The work demonstrates that fully automated and normalised body composition analysis could now be applied to large-scale research projects
Automated deep learning analysis of abdominal CT images produces a more precise measurement of body composition and predicts major cardiovascular events, such as heart attack and stroke, better than overall weight or body mass index (BMI), according to a study presented
today at the annual meeting of the Radiological Society of North America (RSNA).
“Established cardiovascular risk models rely on factors like weight and BMI that are crude surrogates of body composition,” said Kirti Magudia, an abdominal imaging and ultrasound fellow at the University of California San Francisco. “It’s well established that people with the same BMI can have markedly different proportions of muscle and fat. These differences are important for a variety of health outcomes.”
Unlike BMI, which is based on height and weight, a single axial CT slice of the abdomen visualises the volume of the subcutaneous fat area, visceral fat area and skeletal muscle area. However, manually measuring these individual areas is time-intensive and costly.
As a radiology resident at Brigham and Women’s Hospital in Boston, Dr Magudia was part of a multidisciplinary team of researchers, including radiologists, a data scientist and biostatistician, who developed a fully automated method using deep learning—a type of artificial intelligence (AI)—to determine body composition metrics from abdominal CT.
“Abdominal CT scans that are routinely performed provide a more granular way of looking at body composition, but we’re not currently taking advantage of it,” Dr Magudia said.
The study cohort was derived from the 33,182 abdominal CT outpatient exams performed on 23,136 patients at Partners Healthcare in Boston in 2012. The researchers identified 12,128 patients who were free of major cardiovascular and cancer diagnoses at the time of imaging. The mean age of the patients was 52 years, and 57% of patients were women.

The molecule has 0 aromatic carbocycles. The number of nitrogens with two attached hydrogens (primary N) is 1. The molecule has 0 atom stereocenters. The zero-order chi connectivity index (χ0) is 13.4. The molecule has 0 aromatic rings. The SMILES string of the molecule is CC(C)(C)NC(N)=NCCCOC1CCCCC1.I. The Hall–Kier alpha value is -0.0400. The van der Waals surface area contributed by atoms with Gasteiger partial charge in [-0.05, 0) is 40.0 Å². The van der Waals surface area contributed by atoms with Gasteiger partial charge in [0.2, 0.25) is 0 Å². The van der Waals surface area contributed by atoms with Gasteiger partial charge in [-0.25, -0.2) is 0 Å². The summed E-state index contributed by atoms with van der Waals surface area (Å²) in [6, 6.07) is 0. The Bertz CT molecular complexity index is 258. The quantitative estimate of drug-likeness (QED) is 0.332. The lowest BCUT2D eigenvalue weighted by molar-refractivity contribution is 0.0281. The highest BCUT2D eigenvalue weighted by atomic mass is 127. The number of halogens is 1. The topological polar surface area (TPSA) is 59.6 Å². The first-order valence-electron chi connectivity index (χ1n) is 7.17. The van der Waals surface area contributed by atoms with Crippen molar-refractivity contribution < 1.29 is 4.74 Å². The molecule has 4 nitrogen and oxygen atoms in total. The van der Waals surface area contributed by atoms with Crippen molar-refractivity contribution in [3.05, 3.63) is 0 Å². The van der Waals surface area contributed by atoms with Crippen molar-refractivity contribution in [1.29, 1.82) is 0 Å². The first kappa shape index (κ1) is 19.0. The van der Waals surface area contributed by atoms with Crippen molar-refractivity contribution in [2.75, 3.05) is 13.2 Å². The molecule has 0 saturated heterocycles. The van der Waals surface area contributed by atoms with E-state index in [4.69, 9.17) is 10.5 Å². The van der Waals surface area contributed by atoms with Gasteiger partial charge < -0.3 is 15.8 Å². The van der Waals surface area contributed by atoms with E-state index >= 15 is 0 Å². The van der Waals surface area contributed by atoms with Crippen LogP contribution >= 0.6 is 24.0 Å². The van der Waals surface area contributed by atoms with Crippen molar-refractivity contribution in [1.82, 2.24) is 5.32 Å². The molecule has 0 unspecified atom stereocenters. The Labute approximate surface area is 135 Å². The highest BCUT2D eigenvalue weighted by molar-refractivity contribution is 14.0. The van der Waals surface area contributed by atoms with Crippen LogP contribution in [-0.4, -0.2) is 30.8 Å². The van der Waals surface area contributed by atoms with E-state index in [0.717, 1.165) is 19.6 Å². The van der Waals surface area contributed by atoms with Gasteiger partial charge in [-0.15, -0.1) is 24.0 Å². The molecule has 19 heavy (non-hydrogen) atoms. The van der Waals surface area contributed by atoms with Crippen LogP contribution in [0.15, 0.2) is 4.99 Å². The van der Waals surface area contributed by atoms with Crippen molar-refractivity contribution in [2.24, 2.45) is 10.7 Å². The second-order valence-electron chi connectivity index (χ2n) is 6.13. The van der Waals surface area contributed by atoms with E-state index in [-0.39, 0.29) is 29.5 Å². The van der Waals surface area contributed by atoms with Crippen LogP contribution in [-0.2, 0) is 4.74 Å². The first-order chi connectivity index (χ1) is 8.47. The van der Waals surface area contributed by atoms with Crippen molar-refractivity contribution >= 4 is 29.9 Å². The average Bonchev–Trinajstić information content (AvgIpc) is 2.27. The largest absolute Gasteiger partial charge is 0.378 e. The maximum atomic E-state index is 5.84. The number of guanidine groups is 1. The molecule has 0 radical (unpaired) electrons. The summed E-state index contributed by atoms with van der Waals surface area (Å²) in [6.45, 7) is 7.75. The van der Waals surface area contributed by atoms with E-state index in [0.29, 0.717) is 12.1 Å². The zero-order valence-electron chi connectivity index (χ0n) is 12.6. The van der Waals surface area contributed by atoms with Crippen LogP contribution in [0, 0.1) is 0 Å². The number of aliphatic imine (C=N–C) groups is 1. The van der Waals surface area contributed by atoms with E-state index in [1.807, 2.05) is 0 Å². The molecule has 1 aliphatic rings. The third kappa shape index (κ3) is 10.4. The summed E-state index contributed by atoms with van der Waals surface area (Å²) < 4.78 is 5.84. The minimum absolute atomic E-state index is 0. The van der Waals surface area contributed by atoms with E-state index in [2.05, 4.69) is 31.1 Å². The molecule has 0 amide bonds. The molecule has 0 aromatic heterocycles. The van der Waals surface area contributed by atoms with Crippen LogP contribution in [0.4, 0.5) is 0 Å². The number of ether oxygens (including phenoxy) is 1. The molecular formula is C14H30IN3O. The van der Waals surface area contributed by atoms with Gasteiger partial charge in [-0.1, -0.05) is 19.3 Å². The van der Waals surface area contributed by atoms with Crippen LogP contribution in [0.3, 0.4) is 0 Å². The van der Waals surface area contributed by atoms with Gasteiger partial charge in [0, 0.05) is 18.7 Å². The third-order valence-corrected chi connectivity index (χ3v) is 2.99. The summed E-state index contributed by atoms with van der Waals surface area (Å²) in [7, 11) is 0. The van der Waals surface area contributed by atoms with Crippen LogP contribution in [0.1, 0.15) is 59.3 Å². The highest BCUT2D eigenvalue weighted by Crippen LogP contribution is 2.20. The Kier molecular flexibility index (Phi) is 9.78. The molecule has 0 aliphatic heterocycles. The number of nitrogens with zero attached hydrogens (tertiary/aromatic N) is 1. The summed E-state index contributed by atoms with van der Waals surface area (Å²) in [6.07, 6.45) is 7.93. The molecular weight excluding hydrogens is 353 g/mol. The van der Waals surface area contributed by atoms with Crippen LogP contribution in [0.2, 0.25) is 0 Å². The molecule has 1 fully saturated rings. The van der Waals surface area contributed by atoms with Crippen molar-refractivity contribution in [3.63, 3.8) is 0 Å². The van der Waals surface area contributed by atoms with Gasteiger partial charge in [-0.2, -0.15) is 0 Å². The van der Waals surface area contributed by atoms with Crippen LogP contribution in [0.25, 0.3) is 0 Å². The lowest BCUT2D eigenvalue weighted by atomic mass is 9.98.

The researchers selected the L3 CT slice (from the third lumbar spine vertebra) and calculated body composition areas for each patient. Patients were then divided into four quartiles based on the normalised values of the subcutaneous fat area, visceral fat area and skeletal muscle area.
In this retrospective study, it was determined which of these 12,128 patients had a myocardial infarction (heart attack) or stroke within 5 years after their index abdominal CT scan. The researchers found 1,560 myocardial infarctions and 938 strokes occurred in this study group. Statistical analysis demonstrated that visceral fat area was independently associated with a future heart attack and stroke. BMI was not associated with a heart attack or stroke.
“The group of patients with the highest proportion of visceral fat area were more likely to have a heart attack, even when adjusted for known cardiovascular risk factors,” said Dr Magudia.
“The group of patients with the lowest amount of visceral fat area were protected against stroke in the years following the abdominal CT exam.”
“These results demonstrate that precise measures of body muscle and fat compartments achieved through CT outperform traditional biomarkers for predicting risk for cardiovascular outcomes,” she added.
According to Dr Magudia, this work demonstrates that fully automated and normalised body composition analysis could now be applied to large-scale research projects.
“This work shows the promise of AI systems to add value to clinical care by extracting new information from existing imaging data,” Dr Magudia said. “The deployment of AI systems would allow radiologists, cardiologists and primary care doctors to provide better care to patients at a minimal incremental cost to the health care system.”